Georgia Medieval Arts

Georgia Country Medieval Arts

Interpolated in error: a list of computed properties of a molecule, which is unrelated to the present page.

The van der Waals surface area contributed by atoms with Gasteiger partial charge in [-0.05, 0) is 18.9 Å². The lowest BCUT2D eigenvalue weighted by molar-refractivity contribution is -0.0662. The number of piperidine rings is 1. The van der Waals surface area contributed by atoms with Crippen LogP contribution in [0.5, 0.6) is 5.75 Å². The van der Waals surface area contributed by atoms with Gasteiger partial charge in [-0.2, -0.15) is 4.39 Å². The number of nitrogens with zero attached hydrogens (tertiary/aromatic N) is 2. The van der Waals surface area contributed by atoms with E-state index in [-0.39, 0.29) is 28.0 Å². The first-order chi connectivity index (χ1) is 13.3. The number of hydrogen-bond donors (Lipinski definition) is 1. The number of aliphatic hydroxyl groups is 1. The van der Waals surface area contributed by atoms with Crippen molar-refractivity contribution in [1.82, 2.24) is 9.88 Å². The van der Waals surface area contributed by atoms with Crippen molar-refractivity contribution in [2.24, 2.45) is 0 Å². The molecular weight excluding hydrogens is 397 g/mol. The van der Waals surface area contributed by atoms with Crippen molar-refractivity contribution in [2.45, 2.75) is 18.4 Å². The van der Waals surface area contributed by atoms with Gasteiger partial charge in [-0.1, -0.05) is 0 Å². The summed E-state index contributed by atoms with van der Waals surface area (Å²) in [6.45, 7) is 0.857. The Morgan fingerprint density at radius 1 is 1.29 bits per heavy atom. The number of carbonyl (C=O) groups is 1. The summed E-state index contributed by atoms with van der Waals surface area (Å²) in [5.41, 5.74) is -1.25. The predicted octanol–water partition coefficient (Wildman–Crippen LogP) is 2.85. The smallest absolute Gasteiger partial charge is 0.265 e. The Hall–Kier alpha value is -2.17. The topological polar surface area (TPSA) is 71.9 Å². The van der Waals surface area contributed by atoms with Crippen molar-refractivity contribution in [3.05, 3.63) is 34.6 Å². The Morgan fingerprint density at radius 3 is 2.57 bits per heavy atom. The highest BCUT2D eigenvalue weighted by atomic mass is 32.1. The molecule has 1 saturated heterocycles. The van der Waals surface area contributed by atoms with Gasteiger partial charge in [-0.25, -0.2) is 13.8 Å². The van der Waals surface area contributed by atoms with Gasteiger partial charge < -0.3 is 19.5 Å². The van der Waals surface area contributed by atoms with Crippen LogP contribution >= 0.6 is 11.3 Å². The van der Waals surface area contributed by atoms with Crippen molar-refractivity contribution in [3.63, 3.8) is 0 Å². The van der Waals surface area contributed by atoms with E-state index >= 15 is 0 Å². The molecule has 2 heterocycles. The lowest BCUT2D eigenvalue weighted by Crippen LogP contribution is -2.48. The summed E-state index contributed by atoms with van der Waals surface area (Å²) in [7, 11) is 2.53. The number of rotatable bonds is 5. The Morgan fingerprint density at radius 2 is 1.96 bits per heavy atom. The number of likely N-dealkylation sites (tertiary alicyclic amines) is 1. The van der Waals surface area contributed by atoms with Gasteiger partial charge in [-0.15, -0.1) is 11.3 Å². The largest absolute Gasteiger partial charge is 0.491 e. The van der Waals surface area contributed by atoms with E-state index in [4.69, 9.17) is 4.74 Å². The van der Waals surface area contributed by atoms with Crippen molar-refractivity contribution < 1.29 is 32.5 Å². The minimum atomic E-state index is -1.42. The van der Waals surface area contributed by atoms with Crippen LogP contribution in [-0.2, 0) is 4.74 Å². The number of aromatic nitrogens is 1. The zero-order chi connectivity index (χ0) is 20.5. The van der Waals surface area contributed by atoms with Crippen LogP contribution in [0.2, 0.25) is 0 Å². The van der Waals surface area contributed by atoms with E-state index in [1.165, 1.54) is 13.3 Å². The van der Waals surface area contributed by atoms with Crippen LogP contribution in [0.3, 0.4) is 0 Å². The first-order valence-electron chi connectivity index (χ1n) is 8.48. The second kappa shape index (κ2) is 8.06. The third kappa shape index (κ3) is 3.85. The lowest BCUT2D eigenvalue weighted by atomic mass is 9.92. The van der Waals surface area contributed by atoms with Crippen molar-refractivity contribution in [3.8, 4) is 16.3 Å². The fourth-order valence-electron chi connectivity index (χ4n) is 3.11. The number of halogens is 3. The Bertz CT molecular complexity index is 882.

Historical region of the southern Caucasus, to which correspond those that in ancient times were called Colchis and Iberia. Territorial limits have changed many times over the centuries; today the Rep. of Georgia borders to the North with Russia, to the South with Armenia and Turkey, to the West with the Black Sea and to the East with Azerbaijan. In the Middle Ages, an important cultural center flourished in the Georgian kingdom of Tao-klardžeti, which is now in Turkish territory. Georgia is a region of very ancient language, alphabet and culture. The language belongs to the Ibero-Caucasian family, while the population was formed through a centuries-old mixing of indigenous elements, of peoples from Anatolia and others of Indo-European origin, Greeks, Romans and Arabs; this did not prevent Georgians from assuming their own autonomous ethnic identity. Archaeologists have found evidence of the existence of Georgian tribes on the territory as early as 5000 BC; art objects made in the second millennium BC have come to light in the course of several excavations. Already in the first millennium BC the ancestors of the Georgians are mentioned in the Assyrian annals and in those of Urartu (Armenia). 6th BC, under Darius I, the Black Sea coast and the southern Caucasus with Colchis were colonized by the Greeks, who, on the basis of the precious objects and refined jewelry made in this area, introduced the myths of the fleece of gold and Prometheus. The territories of the od. Georgia later fell under the control of Mithridates VI Eupator, king of Pontus (120-63 BC); around 65 BC the Romans made the kingdom of Iberia a protectorate that controlled the rest of the territory. 3 ° AD the eastern part of Georgia was influenced by Sassanid Persia, while the western part approached Byzantium. In 330 ca. Christianity penetrated into the eastern Georgia from Palestine and Syria, through Armenia, and into the western Georgia from Constantinople; King Mirian (265-342) proclaimed it the state religion. Shortly after, however, the legend of the slave s was widely accepted in the region. Nino, who, coming from Cappadocia, would have evangelized the Georgians. Around 403 Rufino of Aquileia (ca. 345-410) dedicated a chapter of the Historia ecclesiastica (X, 2) to the saint, but its source is an oral account of the Georgian prince Bacurius, heard in Jerusalem.. 5 ° that Vakhtang Gorgaslani (446-499 ca.) almost managed to restore national sovereignty to Georgia In the same period the Georgian Church completed its internal organization headed by a bishop with the appellative of katholikós. Monasticism developed with the arrival of the so-called thirteen Syrian fathers, actually Georgians, probably Monophysites, who had been forced to flee Syria, returning to their country of origin, at the time of the persecutions of this heresy by power. central Byzantine. However, the fathers who came to Georgia in small groups between 520 and 571 must have been well over thirteen – a symbolic figure that repeats the number of the group made up of Jesus and the apostles. Other historians defend a much more fragile hypothesis according to which the thirteen fathers would have come from Cappadocia. In the same period (5th-6th centuries) some great Georgian monasteries were founded outside the borders of the region, such as the one built in Jerusalem by Pietro Iberico (409 -490), where the Georgian monks mixed with the Greek ones.